I hope that I'm not being too harsh or unduly uncharitable, but it seems that the irony to be found in similar accusations, and certainly accusations of "saint worship" and "idolatry," is that when we have stripped-down bare walls, we lose focus: our minds wander elsewhere, our feelings roam free, whereby we think we're free to make God in our own image or the image of our desires, and we most certainly find the objects of our worship-- indeed our idols-- elsewhere. It's as though heart, mind, body, and soul are directed everywhere else and thus nowhere all at once.

Only in heaven will we be able to see on our heavily iPads parallel history to determine various outcomes depending on the road chosen.

At the very least, the next time someone wants to endlessly "dialogue" about "simplicity" in a way that really amounts to dumbing down the Catholic faith as an excuse for accepting any and all modern heresies like the worship of commodified convenience, we can probably say with all honesty that we tried that sort of thing before, and it most certainly didn't work. It also reminds us human beings of our limits, as Deacon Greg Kandra's "change of heart" re altar rails actually conveyed: sometimes, we need external reminders. Because internally, we can forget. Earthen vessels, indeed.

Anonymous 5 said...

The architecture may be Calvinistic, but the accompanying theology is anything but. One gets you ten that those who build such churches are universalists--_everybody_ gets saved (except perhaps for pre-Vatican II adherents and those who command oppressive social institutions, who will roast in Hell eternally).

Og Mandino said...

This is beautiful! And from a parish that, only a few years ago, didn't seem to have a solid direction. How much can change in such a short time. Looking at the parish website, however, reveals one troubling bit of jargon: The fund-raising page keeps referring to the new Church as its "worship space." C'mon St. Teresa! Leave the PC language for the Protestants! You are building a CHURCH! It will be a sanctuary for the Holy Sacrifice of the Mass! Every day the miracle of Transubstantiation will take place in this Holy Church. This miracle is available only to Catholics! If you want "worship space" go to the chapel at Bob Jones University!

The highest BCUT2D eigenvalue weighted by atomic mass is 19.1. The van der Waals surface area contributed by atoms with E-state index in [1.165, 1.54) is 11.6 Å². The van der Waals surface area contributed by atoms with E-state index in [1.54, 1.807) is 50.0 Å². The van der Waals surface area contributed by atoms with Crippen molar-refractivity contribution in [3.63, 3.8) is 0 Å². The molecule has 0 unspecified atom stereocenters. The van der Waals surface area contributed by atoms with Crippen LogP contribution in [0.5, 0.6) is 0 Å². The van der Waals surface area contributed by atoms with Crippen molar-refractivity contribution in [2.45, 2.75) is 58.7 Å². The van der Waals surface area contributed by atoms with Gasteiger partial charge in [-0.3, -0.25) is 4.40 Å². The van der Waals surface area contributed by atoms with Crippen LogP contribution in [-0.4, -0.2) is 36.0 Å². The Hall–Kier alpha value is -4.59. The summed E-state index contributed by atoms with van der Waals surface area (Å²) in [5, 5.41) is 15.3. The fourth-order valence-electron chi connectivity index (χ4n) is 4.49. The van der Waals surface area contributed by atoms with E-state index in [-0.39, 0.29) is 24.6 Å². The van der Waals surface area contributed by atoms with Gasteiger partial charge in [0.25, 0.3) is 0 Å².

ytc said...

Make the priests and deacons seats face the side wall of the apse instead of the people--I don't care to look at Father's smiling face--I hate the thrust stage, put an altar rail in, love the rest!

Joel Pidel said...

With regards to the aesthetics, as they say, God is in the details...something I can tell this will be deficient on overall. On the hoof, it reminds me quite a bit of St. Mary on the Hill in Augusta, GA, with obvious variations, but it's at least good to know that they are using salvaged portions from King Richard's...I imagine the reredos and stained glass windows will help the space immensely, whatever its other shortcomings!

-- Joel

Fr. Allan J. McDonald said...

Odd that you say that Joel about St. Mary's as that is exactly what I thought and St. Mary's is the pastor's childhood/adulthood parish!